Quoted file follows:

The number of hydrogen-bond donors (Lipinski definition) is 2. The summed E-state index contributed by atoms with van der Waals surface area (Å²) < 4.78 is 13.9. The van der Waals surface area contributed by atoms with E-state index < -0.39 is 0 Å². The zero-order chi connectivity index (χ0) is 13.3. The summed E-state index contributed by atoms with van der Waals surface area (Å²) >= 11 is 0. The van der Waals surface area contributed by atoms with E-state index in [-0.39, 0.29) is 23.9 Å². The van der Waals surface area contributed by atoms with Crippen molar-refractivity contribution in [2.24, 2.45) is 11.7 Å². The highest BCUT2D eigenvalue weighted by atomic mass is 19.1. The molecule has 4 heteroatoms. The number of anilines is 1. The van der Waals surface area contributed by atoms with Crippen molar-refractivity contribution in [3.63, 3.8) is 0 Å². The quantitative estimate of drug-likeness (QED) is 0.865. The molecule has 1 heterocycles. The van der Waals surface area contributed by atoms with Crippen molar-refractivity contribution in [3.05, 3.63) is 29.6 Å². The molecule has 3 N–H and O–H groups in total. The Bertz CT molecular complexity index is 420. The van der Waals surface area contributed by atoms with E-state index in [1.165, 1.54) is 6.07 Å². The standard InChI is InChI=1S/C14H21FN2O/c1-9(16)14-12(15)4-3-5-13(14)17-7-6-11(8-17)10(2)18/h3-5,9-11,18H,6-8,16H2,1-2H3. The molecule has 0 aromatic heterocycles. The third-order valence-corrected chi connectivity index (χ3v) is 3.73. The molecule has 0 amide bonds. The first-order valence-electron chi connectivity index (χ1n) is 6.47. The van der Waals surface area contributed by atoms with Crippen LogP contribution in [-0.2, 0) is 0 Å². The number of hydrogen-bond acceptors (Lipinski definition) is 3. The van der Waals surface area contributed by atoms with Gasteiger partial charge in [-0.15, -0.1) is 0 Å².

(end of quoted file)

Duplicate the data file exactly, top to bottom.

The number of hydrogen-bond donors (Lipinski definition) is 2. The summed E-state index contributed by atoms with van der Waals surface area (Å²) < 4.78 is 13.9. The van der Waals surface area contributed by atoms with E-state index < -0.39 is 0 Å². The zero-order chi connectivity index (χ0) is 13.3. The summed E-state index contributed by atoms with van der Waals surface area (Å²) >= 11 is 0. The van der Waals surface area contributed by atoms with E-state index in [-0.39, 0.29) is 23.9 Å². The van der Waals surface area contributed by atoms with Crippen molar-refractivity contribution in [2.24, 2.45) is 11.7 Å². The highest BCUT2D eigenvalue weighted by atomic mass is 19.1. The molecule has 4 heteroatoms. The number of anilines is 1. The van der Waals surface area contributed by atoms with Crippen molar-refractivity contribution in [3.63, 3.8) is 0 Å². The quantitative estimate of drug-likeness (QED) is 0.865. The molecule has 1 heterocycles. The van der Waals surface area contributed by atoms with Crippen molar-refractivity contribution in [3.05, 3.63) is 29.6 Å². The molecule has 3 N–H and O–H groups in total. The Bertz CT molecular complexity index is 420. The van der Waals surface area contributed by atoms with E-state index in [1.165, 1.54) is 6.07 Å². The standard InChI is InChI=1S/C14H21FN2O/c1-9(16)14-12(15)4-3-5-13(14)17-7-6-11(8-17)10(2)18/h3-5,9-11,18H,6-8,16H2,1-2H3. The molecule has 0 aromatic heterocycles. The third-order valence-corrected chi connectivity index (χ3v) is 3.73. The molecule has 0 amide bonds. The first-order valence-electron chi connectivity index (χ1n) is 6.47. The van der Waals surface area contributed by atoms with Crippen LogP contribution in [-0.2, 0) is 0 Å². The number of hydrogen-bond acceptors (Lipinski definition) is 3. The van der Waals surface area contributed by atoms with Gasteiger partial charge in [-0.15, -0.1) is 0 Å².